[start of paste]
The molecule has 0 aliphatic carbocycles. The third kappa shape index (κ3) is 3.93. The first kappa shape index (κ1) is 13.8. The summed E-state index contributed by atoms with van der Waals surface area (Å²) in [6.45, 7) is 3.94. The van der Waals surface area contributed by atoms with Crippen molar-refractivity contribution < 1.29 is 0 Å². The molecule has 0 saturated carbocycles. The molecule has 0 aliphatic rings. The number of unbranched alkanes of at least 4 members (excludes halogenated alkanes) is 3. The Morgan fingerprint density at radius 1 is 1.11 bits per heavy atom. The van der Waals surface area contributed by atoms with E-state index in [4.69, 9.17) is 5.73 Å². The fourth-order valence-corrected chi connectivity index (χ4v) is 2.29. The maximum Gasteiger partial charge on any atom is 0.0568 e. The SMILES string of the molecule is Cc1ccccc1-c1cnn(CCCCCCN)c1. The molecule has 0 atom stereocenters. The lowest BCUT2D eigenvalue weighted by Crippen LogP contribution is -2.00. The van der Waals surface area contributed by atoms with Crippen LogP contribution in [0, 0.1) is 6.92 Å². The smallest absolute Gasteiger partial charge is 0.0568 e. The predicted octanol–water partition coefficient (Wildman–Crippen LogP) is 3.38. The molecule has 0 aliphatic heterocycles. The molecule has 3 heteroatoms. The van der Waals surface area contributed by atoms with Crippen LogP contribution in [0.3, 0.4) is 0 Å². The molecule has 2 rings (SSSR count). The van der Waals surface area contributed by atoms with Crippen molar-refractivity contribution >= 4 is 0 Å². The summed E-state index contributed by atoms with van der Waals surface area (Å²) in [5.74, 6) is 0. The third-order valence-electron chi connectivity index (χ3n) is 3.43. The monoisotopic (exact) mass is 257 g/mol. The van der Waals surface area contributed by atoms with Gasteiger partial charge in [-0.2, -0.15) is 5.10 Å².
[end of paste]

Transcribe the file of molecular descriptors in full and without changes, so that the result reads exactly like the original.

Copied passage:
The molecule has 0 aliphatic carbocycles. The third kappa shape index (κ3) is 3.93. The first kappa shape index (κ1) is 13.8. The summed E-state index contributed by atoms with van der Waals surface area (Å²) in [6.45, 7) is 3.94. The van der Waals surface area contributed by atoms with Crippen molar-refractivity contribution < 1.29 is 0 Å². The molecule has 0 saturated carbocycles. The molecule has 0 aliphatic rings. The number of unbranched alkanes of at least 4 members (excludes halogenated alkanes) is 3. The Morgan fingerprint density at radius 1 is 1.11 bits per heavy atom. The van der Waals surface area contributed by atoms with E-state index in [4.69, 9.17) is 5.73 Å². The fourth-order valence-corrected chi connectivity index (χ4v) is 2.29. The maximum Gasteiger partial charge on any atom is 0.0568 e. The SMILES string of the molecule is Cc1ccccc1-c1cnn(CCCCCCN)c1. The molecule has 0 atom stereocenters. The lowest BCUT2D eigenvalue weighted by Crippen LogP contribution is -2.00. The van der Waals surface area contributed by atoms with Crippen LogP contribution in [0, 0.1) is 6.92 Å². The smallest absolute Gasteiger partial charge is 0.0568 e. The predicted octanol–water partition coefficient (Wildman–Crippen LogP) is 3.38. The molecule has 0 aliphatic heterocycles. The molecule has 3 heteroatoms. The van der Waals surface area contributed by atoms with Crippen LogP contribution in [0.3, 0.4) is 0 Å². The molecule has 2 rings (SSSR count). The van der Waals surface area contributed by atoms with Crippen molar-refractivity contribution >= 4 is 0 Å². The summed E-state index contributed by atoms with van der Waals surface area (Å²) in [5.74, 6) is 0. The third-order valence-electron chi connectivity index (χ3n) is 3.43. The monoisotopic (exact) mass is 257 g/mol. The van der Waals surface area contributed by atoms with Gasteiger partial charge in [-0.2, -0.15) is 5.10 Å².